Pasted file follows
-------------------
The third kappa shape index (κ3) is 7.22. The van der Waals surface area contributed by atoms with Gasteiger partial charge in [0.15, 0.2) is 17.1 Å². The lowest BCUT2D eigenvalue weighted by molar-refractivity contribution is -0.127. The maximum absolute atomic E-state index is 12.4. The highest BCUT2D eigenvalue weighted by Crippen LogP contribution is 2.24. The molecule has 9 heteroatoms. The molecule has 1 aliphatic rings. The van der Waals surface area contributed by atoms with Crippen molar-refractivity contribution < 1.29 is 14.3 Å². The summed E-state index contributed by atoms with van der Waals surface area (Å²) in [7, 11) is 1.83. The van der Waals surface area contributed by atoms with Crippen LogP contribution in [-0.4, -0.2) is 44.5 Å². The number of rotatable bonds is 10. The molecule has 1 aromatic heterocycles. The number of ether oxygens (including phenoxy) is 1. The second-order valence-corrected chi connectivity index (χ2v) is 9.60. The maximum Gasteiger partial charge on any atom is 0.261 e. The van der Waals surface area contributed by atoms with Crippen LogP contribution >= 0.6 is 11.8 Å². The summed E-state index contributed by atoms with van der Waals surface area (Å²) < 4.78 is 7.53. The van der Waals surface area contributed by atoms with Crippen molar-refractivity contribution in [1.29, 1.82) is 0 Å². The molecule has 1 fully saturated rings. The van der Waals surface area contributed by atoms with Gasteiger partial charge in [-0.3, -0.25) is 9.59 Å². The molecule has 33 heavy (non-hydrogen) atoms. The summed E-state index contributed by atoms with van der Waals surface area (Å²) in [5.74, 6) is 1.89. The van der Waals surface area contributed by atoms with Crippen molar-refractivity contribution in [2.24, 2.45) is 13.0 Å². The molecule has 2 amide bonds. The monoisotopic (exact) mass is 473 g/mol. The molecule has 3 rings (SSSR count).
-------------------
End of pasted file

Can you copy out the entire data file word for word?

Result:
The third kappa shape index (κ3) is 7.22. The van der Waals surface area contributed by atoms with Gasteiger partial charge in [0.15, 0.2) is 17.1 Å². The lowest BCUT2D eigenvalue weighted by molar-refractivity contribution is -0.127. The maximum absolute atomic E-state index is 12.4. The highest BCUT2D eigenvalue weighted by Crippen LogP contribution is 2.24. The molecule has 9 heteroatoms. The molecule has 1 aliphatic rings. The van der Waals surface area contributed by atoms with Crippen molar-refractivity contribution < 1.29 is 14.3 Å². The summed E-state index contributed by atoms with van der Waals surface area (Å²) in [7, 11) is 1.83. The van der Waals surface area contributed by atoms with Crippen LogP contribution in [-0.4, -0.2) is 44.5 Å². The number of rotatable bonds is 10. The molecule has 1 aromatic heterocycles. The number of ether oxygens (including phenoxy) is 1. The second-order valence-corrected chi connectivity index (χ2v) is 9.60. The maximum Gasteiger partial charge on any atom is 0.261 e. The van der Waals surface area contributed by atoms with Crippen LogP contribution >= 0.6 is 11.8 Å². The summed E-state index contributed by atoms with van der Waals surface area (Å²) < 4.78 is 7.53. The van der Waals surface area contributed by atoms with Crippen molar-refractivity contribution in [1.29, 1.82) is 0 Å². The molecule has 1 fully saturated rings. The van der Waals surface area contributed by atoms with Gasteiger partial charge in [-0.3, -0.25) is 9.59 Å². The molecule has 33 heavy (non-hydrogen) atoms. The summed E-state index contributed by atoms with van der Waals surface area (Å²) in [5.74, 6) is 1.89. The van der Waals surface area contributed by atoms with Crippen molar-refractivity contribution in [2.24, 2.45) is 13.0 Å². The molecule has 2 amide bonds. The monoisotopic (exact) mass is 473 g/mol. The molecule has 3 rings (SSSR count).